The loss or theft abroad of a U.S. passport should be reported immediately to the local police and the nearest U.S. Embassy or Consulate. If you are the victim of a crime while overseas, in addition to reporting to local police, please contact the nearest U.S. Embassy or Consulate for assistance. The Embassy/Consulate staff can, for example, assist you to find appropriate medical care, to contact family members or friends and explain how funds could be transferred. Although the investigation and prosecution of the crime is solely the responsibility of local authorities, consular officers can help you to understand the local criminal justice process and to find an attorney if needed.

U.S. citizens may refer to the Department of State's pamphlet, A Safe Trip Abroad, for ways to promote a trouble-free journey. The pamphlet is available by mail from the Superintendent of Documents, U.S. Government Printing Office, Washington, D.C. 20402, via the Internet at http://www.gpoaccess.gov, or via the Bureau of Consular Affairs home page at http://travel.state.gov.



Source: U.S. Department of State

Due to the moderating influence of the Baltic Sea, the climate of Lithuania is milder than the typical continental, and is more of a transitional climate between maritime and continental. Summers are warm, wet and humid, winters are cold and wet, and precipitation can be expected year round.

183

City
Annual
Precip. Days
Annual
Precip. Totals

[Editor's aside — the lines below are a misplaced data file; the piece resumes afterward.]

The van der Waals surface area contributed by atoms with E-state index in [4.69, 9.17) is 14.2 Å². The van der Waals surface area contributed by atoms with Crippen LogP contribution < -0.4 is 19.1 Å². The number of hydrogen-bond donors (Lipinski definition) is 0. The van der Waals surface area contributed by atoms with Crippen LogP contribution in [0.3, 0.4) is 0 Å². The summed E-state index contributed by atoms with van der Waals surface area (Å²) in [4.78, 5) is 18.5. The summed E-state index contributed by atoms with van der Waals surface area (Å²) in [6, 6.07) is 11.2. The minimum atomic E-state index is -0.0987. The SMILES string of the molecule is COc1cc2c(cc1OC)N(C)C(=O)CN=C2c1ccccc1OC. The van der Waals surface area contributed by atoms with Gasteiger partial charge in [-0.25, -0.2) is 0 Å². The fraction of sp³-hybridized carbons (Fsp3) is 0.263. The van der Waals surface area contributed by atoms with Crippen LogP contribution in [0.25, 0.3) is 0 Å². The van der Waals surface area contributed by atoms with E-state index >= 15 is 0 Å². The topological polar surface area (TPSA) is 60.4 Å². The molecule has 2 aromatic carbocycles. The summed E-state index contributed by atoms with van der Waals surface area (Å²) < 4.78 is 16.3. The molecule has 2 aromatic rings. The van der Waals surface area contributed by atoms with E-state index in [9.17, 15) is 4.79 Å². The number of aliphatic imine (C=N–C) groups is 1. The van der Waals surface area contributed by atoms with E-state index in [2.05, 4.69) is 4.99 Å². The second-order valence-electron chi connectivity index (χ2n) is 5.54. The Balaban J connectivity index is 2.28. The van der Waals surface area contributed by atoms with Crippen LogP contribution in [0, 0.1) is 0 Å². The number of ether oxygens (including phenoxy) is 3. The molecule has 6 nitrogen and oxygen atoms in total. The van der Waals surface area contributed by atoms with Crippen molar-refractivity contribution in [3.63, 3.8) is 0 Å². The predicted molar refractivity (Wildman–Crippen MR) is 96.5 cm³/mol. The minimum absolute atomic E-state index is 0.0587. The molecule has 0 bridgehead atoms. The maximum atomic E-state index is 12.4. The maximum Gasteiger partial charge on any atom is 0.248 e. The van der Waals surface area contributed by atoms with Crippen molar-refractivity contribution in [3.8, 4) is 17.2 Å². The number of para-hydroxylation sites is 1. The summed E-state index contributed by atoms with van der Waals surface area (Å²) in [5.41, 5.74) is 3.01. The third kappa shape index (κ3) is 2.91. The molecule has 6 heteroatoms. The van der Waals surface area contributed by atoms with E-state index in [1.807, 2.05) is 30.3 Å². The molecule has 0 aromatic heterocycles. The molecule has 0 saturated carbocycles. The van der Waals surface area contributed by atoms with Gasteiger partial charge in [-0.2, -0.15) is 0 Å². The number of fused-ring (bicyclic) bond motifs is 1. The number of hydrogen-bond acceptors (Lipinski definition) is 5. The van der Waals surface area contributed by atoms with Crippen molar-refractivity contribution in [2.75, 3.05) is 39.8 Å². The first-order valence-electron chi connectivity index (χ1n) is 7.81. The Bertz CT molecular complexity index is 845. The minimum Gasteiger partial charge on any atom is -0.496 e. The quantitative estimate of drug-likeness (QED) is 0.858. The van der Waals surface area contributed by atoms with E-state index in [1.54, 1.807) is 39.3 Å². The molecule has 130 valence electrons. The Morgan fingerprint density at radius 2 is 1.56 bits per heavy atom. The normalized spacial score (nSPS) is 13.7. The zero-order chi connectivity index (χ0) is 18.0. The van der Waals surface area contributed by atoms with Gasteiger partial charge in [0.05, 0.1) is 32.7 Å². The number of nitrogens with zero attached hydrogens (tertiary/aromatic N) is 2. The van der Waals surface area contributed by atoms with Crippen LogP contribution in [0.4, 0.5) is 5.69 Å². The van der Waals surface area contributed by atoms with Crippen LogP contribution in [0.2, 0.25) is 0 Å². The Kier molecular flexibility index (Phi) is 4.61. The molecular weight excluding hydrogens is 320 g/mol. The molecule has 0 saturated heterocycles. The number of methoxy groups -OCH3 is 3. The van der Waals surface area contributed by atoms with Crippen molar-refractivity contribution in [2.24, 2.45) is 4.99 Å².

Kaunas17825"
Klaipeda29"
Vilnius18527"

Lithuania's electrical current is 220/50 (volts/hz) and uses the plug adaptors listed to the right under Related Items. Please note: Not all electrical sockets in this country provide grounding. Many North American appliances are designed to operate only within the 100-125 volt range. These appliances will suffer damage if plugged into 220-250 volts without the proper transformer or converter.

To determine which plug adaptors you'll need and if you'll require a transformer or converter, use our Electrical Connection Wizard.

For a detailed discussion of international electrical standards, see our related article on Electrical and Phone Adaptation.

Download Magellan's Guide to World Electrical ConnectionsDownload Magellan's Guide to World Electrical Connections

ENTRY REQUIREMENTS: A valid passport is required to enter Lithuania. The passport must be valid for at least 6 months from the date of entry. U.S. citizens do not need Lithuanian visas for most stays of 90 days or less. Travelers remaining in Lithuania for more than 90 days within any six-month period must apply for temporary residency. For further information on entry requirements, contact the Lithuanian Embassy at 2622 16th Street N.W., Washington, D.C. 20009, tel. (202) 234-5860, http://www.ltembassyus.org for current information on visa requirements.

Travelers to Lithuania who also plan to enter Russia, even in transit, need a Russian visa. The Russian Embassy in Lithuania is able to provide same-day processing of tourist visas with the payment of an additional fee. Proof of medical insurance valid through the period of travel is required.

In an effort to prevent international child abduction, many governments have initiated procedures at entry and exit points. These often include requiring documentary evidence of family relationship and permission from the non-accompanying parent(s) or legal guardian for the child's travel. Having such documentation on hand, even if not required, may facilitate entry and departure.



Source: U.S. Department of State

The time zone for Lithuania is 2 hours offset from GMT, which means that if it is 12:00 noon in New York, the time in Lithuania would be 7:00 pm

The unit of currency in Lithuania is the litas (LTL).

Look up the current exchange rate using XE.com's Universal Currency Converter